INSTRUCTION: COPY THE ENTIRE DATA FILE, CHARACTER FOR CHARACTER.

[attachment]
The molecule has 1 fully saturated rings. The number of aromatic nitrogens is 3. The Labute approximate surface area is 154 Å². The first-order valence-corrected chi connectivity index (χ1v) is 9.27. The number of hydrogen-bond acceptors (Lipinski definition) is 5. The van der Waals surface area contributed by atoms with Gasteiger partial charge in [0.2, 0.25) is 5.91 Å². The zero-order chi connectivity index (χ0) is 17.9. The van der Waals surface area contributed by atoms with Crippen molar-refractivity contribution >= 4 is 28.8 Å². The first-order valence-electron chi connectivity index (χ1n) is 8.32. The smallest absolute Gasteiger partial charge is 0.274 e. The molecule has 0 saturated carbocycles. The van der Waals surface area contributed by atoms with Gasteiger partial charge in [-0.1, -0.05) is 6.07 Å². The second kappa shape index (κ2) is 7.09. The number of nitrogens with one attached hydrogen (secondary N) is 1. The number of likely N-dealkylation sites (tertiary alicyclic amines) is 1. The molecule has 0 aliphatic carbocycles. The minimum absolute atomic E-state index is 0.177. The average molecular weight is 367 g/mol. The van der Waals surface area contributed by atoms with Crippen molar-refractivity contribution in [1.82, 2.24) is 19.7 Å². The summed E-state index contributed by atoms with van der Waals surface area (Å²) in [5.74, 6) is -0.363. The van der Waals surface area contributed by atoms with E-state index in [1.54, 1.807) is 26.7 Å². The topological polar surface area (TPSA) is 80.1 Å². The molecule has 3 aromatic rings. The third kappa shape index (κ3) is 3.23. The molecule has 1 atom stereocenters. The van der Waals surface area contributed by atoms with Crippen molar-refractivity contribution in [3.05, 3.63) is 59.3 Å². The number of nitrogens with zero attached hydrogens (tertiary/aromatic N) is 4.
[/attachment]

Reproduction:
The molecule has 1 fully saturated rings. The number of aromatic nitrogens is 3. The Labute approximate surface area is 154 Å². The first-order valence-corrected chi connectivity index (χ1v) is 9.27. The number of hydrogen-bond acceptors (Lipinski definition) is 5. The van der Waals surface area contributed by atoms with Gasteiger partial charge in [0.2, 0.25) is 5.91 Å². The zero-order chi connectivity index (χ0) is 17.9. The van der Waals surface area contributed by atoms with Crippen molar-refractivity contribution >= 4 is 28.8 Å². The first-order valence-electron chi connectivity index (χ1n) is 8.32. The smallest absolute Gasteiger partial charge is 0.274 e. The molecule has 0 saturated carbocycles. The van der Waals surface area contributed by atoms with Gasteiger partial charge in [-0.1, -0.05) is 6.07 Å². The second kappa shape index (κ2) is 7.09. The number of nitrogens with one attached hydrogen (secondary N) is 1. The number of likely N-dealkylation sites (tertiary alicyclic amines) is 1. The molecule has 0 aliphatic carbocycles. The minimum absolute atomic E-state index is 0.177. The average molecular weight is 367 g/mol. The van der Waals surface area contributed by atoms with Crippen molar-refractivity contribution in [1.82, 2.24) is 19.7 Å². The summed E-state index contributed by atoms with van der Waals surface area (Å²) in [5.74, 6) is -0.363. The van der Waals surface area contributed by atoms with E-state index in [1.54, 1.807) is 26.7 Å². The topological polar surface area (TPSA) is 80.1 Å². The molecule has 3 aromatic rings. The third kappa shape index (κ3) is 3.23. The molecule has 1 atom stereocenters. The van der Waals surface area contributed by atoms with Crippen molar-refractivity contribution in [3.05, 3.63) is 59.3 Å². The number of nitrogens with zero attached hydrogens (tertiary/aromatic N) is 4.